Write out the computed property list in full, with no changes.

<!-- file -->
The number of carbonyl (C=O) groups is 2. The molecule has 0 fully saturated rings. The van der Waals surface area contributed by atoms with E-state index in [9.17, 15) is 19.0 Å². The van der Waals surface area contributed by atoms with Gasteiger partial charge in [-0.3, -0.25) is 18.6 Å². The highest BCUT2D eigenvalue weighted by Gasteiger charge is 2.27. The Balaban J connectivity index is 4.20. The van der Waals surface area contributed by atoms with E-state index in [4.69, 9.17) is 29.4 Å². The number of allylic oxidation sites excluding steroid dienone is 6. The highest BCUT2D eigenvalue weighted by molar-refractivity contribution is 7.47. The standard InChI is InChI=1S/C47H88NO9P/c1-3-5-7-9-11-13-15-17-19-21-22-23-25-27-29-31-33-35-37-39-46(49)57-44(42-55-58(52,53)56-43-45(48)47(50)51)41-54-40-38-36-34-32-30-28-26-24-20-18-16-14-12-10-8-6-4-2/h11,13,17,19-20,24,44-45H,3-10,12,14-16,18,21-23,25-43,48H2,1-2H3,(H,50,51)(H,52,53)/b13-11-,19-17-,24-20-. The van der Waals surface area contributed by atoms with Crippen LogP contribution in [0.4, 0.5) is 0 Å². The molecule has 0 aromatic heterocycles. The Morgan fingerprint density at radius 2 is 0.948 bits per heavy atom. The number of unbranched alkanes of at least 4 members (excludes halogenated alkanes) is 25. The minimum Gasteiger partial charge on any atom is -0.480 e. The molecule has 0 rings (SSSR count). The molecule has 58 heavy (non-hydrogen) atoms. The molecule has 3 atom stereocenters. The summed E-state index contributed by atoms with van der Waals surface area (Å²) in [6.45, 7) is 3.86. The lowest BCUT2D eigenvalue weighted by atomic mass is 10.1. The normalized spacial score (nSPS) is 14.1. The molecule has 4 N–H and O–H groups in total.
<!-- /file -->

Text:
The number of carbonyl (C=O) groups is 2. The molecule has 0 fully saturated rings. The van der Waals surface area contributed by atoms with E-state index in [9.17, 15) is 19.0 Å². The van der Waals surface area contributed by atoms with Gasteiger partial charge in [-0.3, -0.25) is 18.6 Å². The highest BCUT2D eigenvalue weighted by Gasteiger charge is 2.27. The Balaban J connectivity index is 4.20. The van der Waals surface area contributed by atoms with E-state index in [4.69, 9.17) is 29.4 Å². The number of allylic oxidation sites excluding steroid dienone is 6. The highest BCUT2D eigenvalue weighted by molar-refractivity contribution is 7.47. The standard InChI is InChI=1S/C47H88NO9P/c1-3-5-7-9-11-13-15-17-19-21-22-23-25-27-29-31-33-35-37-39-46(49)57-44(42-55-58(52,53)56-43-45(48)47(50)51)41-54-40-38-36-34-32-30-28-26-24-20-18-16-14-12-10-8-6-4-2/h11,13,17,19-20,24,44-45H,3-10,12,14-16,18,21-23,25-43,48H2,1-2H3,(H,50,51)(H,52,53)/b13-11-,19-17-,24-20-. The van der Waals surface area contributed by atoms with Crippen LogP contribution in [0.4, 0.5) is 0 Å². The molecule has 0 aromatic heterocycles. The Morgan fingerprint density at radius 2 is 0.948 bits per heavy atom. The number of unbranched alkanes of at least 4 members (excludes halogenated alkanes) is 25. The minimum Gasteiger partial charge on any atom is -0.480 e. The molecule has 0 rings (SSSR count). The molecule has 58 heavy (non-hydrogen) atoms. The molecule has 3 atom stereocenters. The summed E-state index contributed by atoms with van der Waals surface area (Å²) in [6.45, 7) is 3.86. The lowest BCUT2D eigenvalue weighted by atomic mass is 10.1. The normalized spacial score (nSPS) is 14.1. The molecule has 4 N–H and O–H groups in total.